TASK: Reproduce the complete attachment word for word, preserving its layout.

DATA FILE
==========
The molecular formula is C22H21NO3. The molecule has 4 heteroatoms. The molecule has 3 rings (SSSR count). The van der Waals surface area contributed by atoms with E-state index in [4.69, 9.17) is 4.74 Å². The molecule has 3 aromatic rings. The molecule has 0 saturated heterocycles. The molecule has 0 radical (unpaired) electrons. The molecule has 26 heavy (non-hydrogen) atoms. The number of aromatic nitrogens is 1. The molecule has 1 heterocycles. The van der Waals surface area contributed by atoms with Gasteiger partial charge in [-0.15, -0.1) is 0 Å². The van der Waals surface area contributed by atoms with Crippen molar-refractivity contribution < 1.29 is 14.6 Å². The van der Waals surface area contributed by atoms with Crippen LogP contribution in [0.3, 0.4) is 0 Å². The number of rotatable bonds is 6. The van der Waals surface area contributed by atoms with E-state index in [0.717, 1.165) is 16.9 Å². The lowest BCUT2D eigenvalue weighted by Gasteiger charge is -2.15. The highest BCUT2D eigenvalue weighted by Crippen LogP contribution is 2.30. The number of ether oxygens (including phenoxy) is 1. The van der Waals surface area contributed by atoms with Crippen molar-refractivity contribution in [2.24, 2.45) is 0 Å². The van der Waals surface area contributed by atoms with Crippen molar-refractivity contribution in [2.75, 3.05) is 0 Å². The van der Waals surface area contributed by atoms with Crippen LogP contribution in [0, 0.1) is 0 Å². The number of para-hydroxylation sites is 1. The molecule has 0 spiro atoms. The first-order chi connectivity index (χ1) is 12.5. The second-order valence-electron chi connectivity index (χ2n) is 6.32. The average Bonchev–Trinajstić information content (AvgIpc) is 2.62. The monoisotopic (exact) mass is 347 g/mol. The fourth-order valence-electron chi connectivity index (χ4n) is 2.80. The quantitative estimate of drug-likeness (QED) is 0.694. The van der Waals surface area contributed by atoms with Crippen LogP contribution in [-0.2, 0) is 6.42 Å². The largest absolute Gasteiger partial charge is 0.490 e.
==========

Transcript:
The molecular formula is C22H21NO3. The molecule has 4 heteroatoms. The molecule has 3 rings (SSSR count). The van der Waals surface area contributed by atoms with E-state index in [4.69, 9.17) is 4.74 Å². The molecule has 3 aromatic rings. The molecule has 0 saturated heterocycles. The molecule has 0 radical (unpaired) electrons. The molecule has 26 heavy (non-hydrogen) atoms. The number of aromatic nitrogens is 1. The molecule has 1 heterocycles. The van der Waals surface area contributed by atoms with Gasteiger partial charge in [-0.15, -0.1) is 0 Å². The van der Waals surface area contributed by atoms with Crippen molar-refractivity contribution < 1.29 is 14.6 Å². The van der Waals surface area contributed by atoms with Crippen LogP contribution in [0.3, 0.4) is 0 Å². The number of rotatable bonds is 6. The van der Waals surface area contributed by atoms with E-state index in [0.717, 1.165) is 16.9 Å². The lowest BCUT2D eigenvalue weighted by Gasteiger charge is -2.15. The highest BCUT2D eigenvalue weighted by Crippen LogP contribution is 2.30. The number of ether oxygens (including phenoxy) is 1. The van der Waals surface area contributed by atoms with Crippen molar-refractivity contribution in [2.24, 2.45) is 0 Å². The van der Waals surface area contributed by atoms with Crippen molar-refractivity contribution in [2.75, 3.05) is 0 Å². The van der Waals surface area contributed by atoms with Crippen LogP contribution in [0, 0.1) is 0 Å². The number of para-hydroxylation sites is 1. The molecule has 0 spiro atoms. The first-order chi connectivity index (χ1) is 12.5. The second-order valence-electron chi connectivity index (χ2n) is 6.32. The average Bonchev–Trinajstić information content (AvgIpc) is 2.62. The monoisotopic (exact) mass is 347 g/mol. The fourth-order valence-electron chi connectivity index (χ4n) is 2.80. The quantitative estimate of drug-likeness (QED) is 0.694. The van der Waals surface area contributed by atoms with Crippen LogP contribution in [-0.2, 0) is 6.42 Å². The largest absolute Gasteiger partial charge is 0.490 e.